Five decades after his early death, we don’t need a specific anniversary to appraise the legacy of John Trane, and there are any mount of recordings – live and studio – that continue to surface on an annual basis. Some good and some bad, a combination of inferior live recordings and Trane over soloing and pushing boundaries, already exhausted.
But Trane is Trane, and more so than many of his collaborators – Miles, for example – his work continues to inspire exploration and interpretation across the entire fulcrum of jazz.
If I had to recommend a recent release which balances the vision of the interpreter and the visceral and cosmic references of the original, Denys Baptiste is your only man. The Late Trane sounds fresh, as if it was recorded yesterday, and that’s because Baptise doesn’t cut corners and has a stellar band that is firing on all cylinders – Nikki Yeoh, Neil Charles and Rod Youngs.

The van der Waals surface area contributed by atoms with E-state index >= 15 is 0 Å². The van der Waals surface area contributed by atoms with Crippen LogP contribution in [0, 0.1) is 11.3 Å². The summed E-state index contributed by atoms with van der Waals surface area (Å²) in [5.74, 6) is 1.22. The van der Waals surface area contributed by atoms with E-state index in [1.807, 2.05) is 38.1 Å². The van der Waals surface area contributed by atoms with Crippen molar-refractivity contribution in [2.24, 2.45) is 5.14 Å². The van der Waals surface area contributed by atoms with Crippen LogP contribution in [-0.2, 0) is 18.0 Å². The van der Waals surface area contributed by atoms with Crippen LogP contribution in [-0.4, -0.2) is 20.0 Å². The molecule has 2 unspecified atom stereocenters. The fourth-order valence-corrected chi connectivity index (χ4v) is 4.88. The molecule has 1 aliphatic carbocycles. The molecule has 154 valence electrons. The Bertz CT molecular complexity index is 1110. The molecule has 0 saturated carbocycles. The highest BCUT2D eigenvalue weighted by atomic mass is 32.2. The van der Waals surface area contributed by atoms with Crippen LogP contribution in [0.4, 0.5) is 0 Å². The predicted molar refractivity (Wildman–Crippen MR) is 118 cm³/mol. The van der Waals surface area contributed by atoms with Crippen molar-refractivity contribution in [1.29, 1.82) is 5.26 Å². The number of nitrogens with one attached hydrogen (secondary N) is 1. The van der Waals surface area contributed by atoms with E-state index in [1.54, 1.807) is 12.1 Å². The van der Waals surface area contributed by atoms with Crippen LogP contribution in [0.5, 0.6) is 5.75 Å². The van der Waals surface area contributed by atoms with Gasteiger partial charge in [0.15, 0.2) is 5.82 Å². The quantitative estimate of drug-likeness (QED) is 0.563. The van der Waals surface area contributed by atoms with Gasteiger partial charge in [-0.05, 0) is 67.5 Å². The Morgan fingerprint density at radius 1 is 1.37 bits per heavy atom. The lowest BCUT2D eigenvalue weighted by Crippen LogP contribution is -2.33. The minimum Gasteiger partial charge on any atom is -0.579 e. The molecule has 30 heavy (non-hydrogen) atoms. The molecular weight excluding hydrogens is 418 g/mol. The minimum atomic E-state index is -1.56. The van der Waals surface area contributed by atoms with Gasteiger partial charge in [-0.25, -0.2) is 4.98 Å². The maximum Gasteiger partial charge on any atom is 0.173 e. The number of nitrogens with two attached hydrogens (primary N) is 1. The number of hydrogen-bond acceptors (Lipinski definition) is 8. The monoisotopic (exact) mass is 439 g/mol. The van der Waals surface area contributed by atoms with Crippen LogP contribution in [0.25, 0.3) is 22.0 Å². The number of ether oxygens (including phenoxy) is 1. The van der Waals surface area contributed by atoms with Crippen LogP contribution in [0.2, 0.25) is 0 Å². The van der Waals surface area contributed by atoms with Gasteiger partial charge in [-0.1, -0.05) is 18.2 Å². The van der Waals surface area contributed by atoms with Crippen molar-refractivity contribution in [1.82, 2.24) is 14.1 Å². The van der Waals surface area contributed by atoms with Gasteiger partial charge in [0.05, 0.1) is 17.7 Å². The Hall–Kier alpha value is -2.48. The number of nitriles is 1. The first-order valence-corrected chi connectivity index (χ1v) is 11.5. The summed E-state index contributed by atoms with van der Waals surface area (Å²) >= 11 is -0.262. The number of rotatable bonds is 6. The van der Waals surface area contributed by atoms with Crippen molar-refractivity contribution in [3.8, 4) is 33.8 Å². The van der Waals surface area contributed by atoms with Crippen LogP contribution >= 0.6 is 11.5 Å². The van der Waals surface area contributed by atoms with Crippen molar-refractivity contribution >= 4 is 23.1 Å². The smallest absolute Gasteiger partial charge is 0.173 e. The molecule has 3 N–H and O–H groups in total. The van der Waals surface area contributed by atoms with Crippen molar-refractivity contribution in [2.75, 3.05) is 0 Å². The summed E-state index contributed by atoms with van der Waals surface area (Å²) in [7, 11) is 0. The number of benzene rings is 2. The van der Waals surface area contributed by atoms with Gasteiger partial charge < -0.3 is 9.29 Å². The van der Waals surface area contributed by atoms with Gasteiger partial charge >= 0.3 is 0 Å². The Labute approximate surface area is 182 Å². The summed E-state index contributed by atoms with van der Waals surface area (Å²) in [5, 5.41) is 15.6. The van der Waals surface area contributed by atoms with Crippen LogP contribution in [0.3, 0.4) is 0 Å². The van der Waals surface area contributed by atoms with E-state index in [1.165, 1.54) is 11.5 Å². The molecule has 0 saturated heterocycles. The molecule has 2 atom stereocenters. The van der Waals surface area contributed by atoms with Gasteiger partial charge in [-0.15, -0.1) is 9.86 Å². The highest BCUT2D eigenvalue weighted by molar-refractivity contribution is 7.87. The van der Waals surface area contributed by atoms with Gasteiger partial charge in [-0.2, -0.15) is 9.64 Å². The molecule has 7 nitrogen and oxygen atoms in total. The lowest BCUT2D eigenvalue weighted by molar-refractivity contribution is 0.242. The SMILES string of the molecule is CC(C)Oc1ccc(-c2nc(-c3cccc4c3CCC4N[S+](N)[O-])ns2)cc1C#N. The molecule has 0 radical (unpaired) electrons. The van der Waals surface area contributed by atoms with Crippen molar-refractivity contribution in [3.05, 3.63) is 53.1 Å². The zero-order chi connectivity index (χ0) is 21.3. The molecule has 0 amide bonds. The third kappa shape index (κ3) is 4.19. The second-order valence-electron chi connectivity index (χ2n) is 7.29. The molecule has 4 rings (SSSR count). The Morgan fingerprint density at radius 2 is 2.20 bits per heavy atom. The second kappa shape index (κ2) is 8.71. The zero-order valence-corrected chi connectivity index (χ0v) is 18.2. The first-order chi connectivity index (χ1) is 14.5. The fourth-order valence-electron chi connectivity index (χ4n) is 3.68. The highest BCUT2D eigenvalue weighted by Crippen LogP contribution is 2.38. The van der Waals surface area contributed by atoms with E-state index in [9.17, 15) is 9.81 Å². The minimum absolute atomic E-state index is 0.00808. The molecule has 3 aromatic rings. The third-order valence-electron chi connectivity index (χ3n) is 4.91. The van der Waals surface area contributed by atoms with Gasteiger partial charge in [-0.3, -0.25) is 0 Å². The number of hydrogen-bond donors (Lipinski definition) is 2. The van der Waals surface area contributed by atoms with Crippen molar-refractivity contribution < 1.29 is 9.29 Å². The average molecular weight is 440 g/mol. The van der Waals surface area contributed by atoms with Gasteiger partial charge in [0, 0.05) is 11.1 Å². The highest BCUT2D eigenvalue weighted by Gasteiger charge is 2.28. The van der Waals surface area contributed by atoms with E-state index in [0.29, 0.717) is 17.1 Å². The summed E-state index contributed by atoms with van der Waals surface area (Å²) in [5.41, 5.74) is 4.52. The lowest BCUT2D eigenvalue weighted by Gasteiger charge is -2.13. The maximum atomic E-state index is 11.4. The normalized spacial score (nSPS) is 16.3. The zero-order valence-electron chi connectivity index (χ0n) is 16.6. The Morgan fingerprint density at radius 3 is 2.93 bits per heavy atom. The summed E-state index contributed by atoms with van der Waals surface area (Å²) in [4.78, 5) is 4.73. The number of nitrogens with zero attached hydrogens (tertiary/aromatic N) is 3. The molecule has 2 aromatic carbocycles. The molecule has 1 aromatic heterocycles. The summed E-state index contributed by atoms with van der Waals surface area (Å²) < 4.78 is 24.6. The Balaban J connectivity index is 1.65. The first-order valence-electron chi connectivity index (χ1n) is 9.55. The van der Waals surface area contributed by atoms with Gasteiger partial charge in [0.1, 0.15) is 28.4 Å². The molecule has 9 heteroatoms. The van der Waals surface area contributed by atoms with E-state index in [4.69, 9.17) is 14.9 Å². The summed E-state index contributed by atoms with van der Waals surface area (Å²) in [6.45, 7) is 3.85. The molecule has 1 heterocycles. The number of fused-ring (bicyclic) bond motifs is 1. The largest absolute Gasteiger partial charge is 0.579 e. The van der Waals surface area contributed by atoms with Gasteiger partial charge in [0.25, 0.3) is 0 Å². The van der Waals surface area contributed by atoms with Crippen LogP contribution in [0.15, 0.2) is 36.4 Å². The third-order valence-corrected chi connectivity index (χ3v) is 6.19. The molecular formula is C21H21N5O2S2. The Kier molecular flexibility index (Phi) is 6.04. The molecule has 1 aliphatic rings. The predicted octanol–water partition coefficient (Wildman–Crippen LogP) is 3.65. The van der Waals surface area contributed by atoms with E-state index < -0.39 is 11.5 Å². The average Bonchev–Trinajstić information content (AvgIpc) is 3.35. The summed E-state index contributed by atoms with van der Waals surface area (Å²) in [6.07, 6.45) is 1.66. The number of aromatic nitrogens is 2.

The Late Trane has ten tracks, all bar two by Coltrane, with Neptune and Astral Trane by Baptiste, and they are at home here because Baptiste has maintained the Coltrane template, while adding his own garnishes and, thankfully, he feels the music.
What is special is that Baptiste has assemble an extraordinary band that illustrates how musicians from London’s multi-cultural music scene have undergone a similar journey to Trane, though not as cosmic, and on The Late Trane, with well know compositions like Ascent and After The Rain, we have Coltrane filtered by the global sound of London, so expect folk, reggae and funk.